Jonathan D. Glass, MD
Professor, Neurology and Pathology
Emory Center for Neurodegenerative Disease


Emory Historian Speaks Out About Carter Book
January 31, 2007

Last week, Ken Stein, William E. Schatten Professor of Contemporary Middle Eastern History and Israeli Studies, spoke on National Public Radio about his disagreements with Jimmy Carter over Carter’s book, Palestine: Peace Not Apartheid. Here are some excerpts from that interview:

The difficulty comes between me, the historian, and Jimmy Carter, the mediator. He tends to want to be more agile in the use of the facts. I'm a little bit more rigid and historically consistent. And my disagreement with him comes from that.

In response to Carter’s use of the word "apartheid," Stein said,

I would argue with the terminology. I think in his interview with you on Thursday he used the word total domination, he used the term harsh oppression. Make no mistake about it, the manner in which the Palestinians have lived in the territories since 1967 has been bad. Part of that has been clearly imposed and applied by the Israelis. Part of it has been clearly imposed by leadership that has not been able to demonstrate that it’s more interested in the Palestinians than it's interested in itself. In other words, what Carter has done in his book has put the burden of responsibility on one side…. The difference to me is that part of this problem is that the Palestinians have chosen to use terrorism. And every time they've chosen to use terrorism, the Israelis have come into the territories or they have closed the territories and they have made it more difficult for the Palestinians to have regular life. There's no doubt that the Israelis have confiscated Palestinian lands—confiscated Palestinian lands illegally. But if you tell of the Arab- Israeli conflict, and you tell the history of it, you cannot unpack it in such a way that one side is just seen to be responsible. History always tells us that truth is someplace in between.


Economist Responds to Lawley's Remarks on Promotional Practices of Pharmaceutical Companies
January 23, 2007

In his “State-of-the-School Address,” partially reprinted in the AE Weekly Volume 7, Issue 20, Monday, January 22, 2006, Thomas J. Lawley, Dean of Emory Medical School discusses several behaviors by the pharmaceutical companies, including distribution of free samples, promotion to physicians and consumers, and several other forms of spending.  He concludes by asking us to “Just think of what all of these activities do to our health care costs.”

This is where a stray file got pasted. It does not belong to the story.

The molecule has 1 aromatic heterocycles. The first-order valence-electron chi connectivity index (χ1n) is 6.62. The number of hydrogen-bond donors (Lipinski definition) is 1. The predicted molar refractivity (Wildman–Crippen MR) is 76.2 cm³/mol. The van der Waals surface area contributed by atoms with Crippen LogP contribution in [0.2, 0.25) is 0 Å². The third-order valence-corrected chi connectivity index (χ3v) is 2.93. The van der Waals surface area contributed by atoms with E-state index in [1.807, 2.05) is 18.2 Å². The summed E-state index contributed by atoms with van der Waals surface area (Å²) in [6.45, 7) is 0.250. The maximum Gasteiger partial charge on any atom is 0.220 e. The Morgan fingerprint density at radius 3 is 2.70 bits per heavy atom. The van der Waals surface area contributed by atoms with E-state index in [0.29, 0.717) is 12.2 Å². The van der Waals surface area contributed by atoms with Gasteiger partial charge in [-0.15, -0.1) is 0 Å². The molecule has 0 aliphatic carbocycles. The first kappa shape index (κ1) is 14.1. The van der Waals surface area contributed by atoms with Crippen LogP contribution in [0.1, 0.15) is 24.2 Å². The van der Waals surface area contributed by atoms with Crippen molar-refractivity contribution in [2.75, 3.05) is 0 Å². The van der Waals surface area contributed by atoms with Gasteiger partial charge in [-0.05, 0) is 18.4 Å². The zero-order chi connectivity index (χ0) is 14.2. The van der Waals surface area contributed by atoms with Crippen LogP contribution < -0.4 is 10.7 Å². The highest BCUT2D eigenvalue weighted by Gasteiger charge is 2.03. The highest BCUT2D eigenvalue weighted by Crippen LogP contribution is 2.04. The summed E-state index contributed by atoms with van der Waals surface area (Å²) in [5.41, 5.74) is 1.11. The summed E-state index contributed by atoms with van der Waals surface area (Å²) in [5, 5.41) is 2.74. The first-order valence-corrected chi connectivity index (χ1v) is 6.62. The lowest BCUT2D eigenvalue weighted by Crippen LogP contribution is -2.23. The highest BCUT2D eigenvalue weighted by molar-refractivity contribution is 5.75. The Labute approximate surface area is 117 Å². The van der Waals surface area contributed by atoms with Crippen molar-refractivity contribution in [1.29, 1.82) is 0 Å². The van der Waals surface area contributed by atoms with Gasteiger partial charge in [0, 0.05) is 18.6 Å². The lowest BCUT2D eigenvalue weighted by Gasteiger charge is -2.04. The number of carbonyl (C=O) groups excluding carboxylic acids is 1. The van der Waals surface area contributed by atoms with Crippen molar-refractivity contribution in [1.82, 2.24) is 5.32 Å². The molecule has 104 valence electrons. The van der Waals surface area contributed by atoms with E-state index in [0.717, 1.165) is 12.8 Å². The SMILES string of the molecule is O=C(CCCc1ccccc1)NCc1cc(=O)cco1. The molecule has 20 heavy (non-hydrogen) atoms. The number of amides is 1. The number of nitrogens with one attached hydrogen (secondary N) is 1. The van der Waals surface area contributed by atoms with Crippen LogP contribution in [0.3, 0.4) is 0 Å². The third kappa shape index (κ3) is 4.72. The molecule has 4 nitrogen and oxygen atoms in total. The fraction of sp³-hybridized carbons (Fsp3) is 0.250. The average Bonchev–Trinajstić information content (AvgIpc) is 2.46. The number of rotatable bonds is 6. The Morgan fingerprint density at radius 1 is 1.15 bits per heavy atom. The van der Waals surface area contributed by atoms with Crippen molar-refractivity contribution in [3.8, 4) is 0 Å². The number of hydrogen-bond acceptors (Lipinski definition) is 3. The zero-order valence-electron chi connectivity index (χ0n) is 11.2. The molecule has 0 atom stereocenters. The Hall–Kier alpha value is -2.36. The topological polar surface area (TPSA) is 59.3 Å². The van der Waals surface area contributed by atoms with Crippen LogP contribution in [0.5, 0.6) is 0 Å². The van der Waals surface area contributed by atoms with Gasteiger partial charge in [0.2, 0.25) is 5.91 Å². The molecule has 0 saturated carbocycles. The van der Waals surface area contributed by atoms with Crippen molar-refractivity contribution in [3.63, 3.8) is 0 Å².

While it is reasonable to assume that added costs lead to higher prices for medicines, the economics of pharmaceuticals is peculiar, and in fact these forms of spending actually benefit patients.  It costs a huge amount to produce a drug; recent estimates have been as high as $800 million, and costs have been increasing.  But these costs are what economists call “fixed costs” – the costs of creating a new drug and getting it approved for sale by the FDA.  Once a drug is approved, in most cases the “marginal cost” – additional cost of producing an extra unit – is quite low.  It sometimes said that the cost of the “first pill” it $800 million and the cost of the “second pill” is on the order of $1.00 or less.

In this circumstance, promotion and other expenditures that lead to increased sales of drugs can have great beneficial effects.  By expanding the size of the market, these forms of expenditure increase the revenues of drug companies and make it worthwhile for them to invest in the high costs of developing new drugs.  If these expenditures were reduced, the reduction in sales that would follow would mean that Dr. Lawley and his colleagues and students would have many fewer drugs to prescribe, and we patients would have fewer medicines available.

—Paul H. Rubin, Samuel Candler Dobbs Professor of Economics and Law

Dean Lawley's comments: